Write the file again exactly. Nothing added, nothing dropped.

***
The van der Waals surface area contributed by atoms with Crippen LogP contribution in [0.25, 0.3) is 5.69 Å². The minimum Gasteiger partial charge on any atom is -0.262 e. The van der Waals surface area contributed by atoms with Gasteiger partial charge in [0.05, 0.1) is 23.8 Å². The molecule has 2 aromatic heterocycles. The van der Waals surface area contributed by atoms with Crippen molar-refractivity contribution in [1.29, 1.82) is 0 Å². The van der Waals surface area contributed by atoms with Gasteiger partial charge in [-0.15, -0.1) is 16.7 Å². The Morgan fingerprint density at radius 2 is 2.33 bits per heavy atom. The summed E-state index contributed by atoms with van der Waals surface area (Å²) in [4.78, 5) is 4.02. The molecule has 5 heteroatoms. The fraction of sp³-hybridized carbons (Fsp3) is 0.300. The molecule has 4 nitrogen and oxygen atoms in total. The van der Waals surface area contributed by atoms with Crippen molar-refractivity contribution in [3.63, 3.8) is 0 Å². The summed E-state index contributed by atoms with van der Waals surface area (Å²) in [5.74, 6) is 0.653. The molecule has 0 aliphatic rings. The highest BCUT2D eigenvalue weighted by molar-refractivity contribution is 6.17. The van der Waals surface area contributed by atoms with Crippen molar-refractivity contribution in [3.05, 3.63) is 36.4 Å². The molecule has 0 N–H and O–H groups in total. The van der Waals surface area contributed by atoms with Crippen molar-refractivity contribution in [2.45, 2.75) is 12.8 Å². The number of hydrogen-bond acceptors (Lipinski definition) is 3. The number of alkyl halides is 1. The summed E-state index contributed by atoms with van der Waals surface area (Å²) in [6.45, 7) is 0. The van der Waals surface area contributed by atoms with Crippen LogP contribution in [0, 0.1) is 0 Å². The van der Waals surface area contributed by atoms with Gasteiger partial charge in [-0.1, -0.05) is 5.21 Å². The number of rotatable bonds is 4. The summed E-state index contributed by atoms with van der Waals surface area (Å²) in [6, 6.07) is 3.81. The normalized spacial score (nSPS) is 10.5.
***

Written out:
The van der Waals surface area contributed by atoms with Crippen LogP contribution in [0.25, 0.3) is 5.69 Å². The minimum Gasteiger partial charge on any atom is -0.262 e. The van der Waals surface area contributed by atoms with Gasteiger partial charge in [0.05, 0.1) is 23.8 Å². The molecule has 2 aromatic heterocycles. The van der Waals surface area contributed by atoms with Crippen molar-refractivity contribution in [1.29, 1.82) is 0 Å². The van der Waals surface area contributed by atoms with Gasteiger partial charge in [-0.15, -0.1) is 16.7 Å². The Morgan fingerprint density at radius 2 is 2.33 bits per heavy atom. The summed E-state index contributed by atoms with van der Waals surface area (Å²) in [4.78, 5) is 4.02. The molecule has 5 heteroatoms. The fraction of sp³-hybridized carbons (Fsp3) is 0.300. The molecule has 4 nitrogen and oxygen atoms in total. The van der Waals surface area contributed by atoms with Crippen molar-refractivity contribution in [3.63, 3.8) is 0 Å². The summed E-state index contributed by atoms with van der Waals surface area (Å²) in [5.74, 6) is 0.653. The molecule has 0 aliphatic rings. The highest BCUT2D eigenvalue weighted by molar-refractivity contribution is 6.17. The van der Waals surface area contributed by atoms with Crippen molar-refractivity contribution in [3.05, 3.63) is 36.4 Å². The molecule has 0 N–H and O–H groups in total. The van der Waals surface area contributed by atoms with Crippen molar-refractivity contribution in [2.45, 2.75) is 12.8 Å². The number of hydrogen-bond acceptors (Lipinski definition) is 3. The number of alkyl halides is 1. The summed E-state index contributed by atoms with van der Waals surface area (Å²) in [6.45, 7) is 0. The van der Waals surface area contributed by atoms with Crippen LogP contribution in [0, 0.1) is 0 Å². The van der Waals surface area contributed by atoms with Gasteiger partial charge in [-0.1, -0.05) is 5.21 Å². The number of rotatable bonds is 4. The summed E-state index contributed by atoms with van der Waals surface area (Å²) in [6, 6.07) is 3.81. The normalized spacial score (nSPS) is 10.5.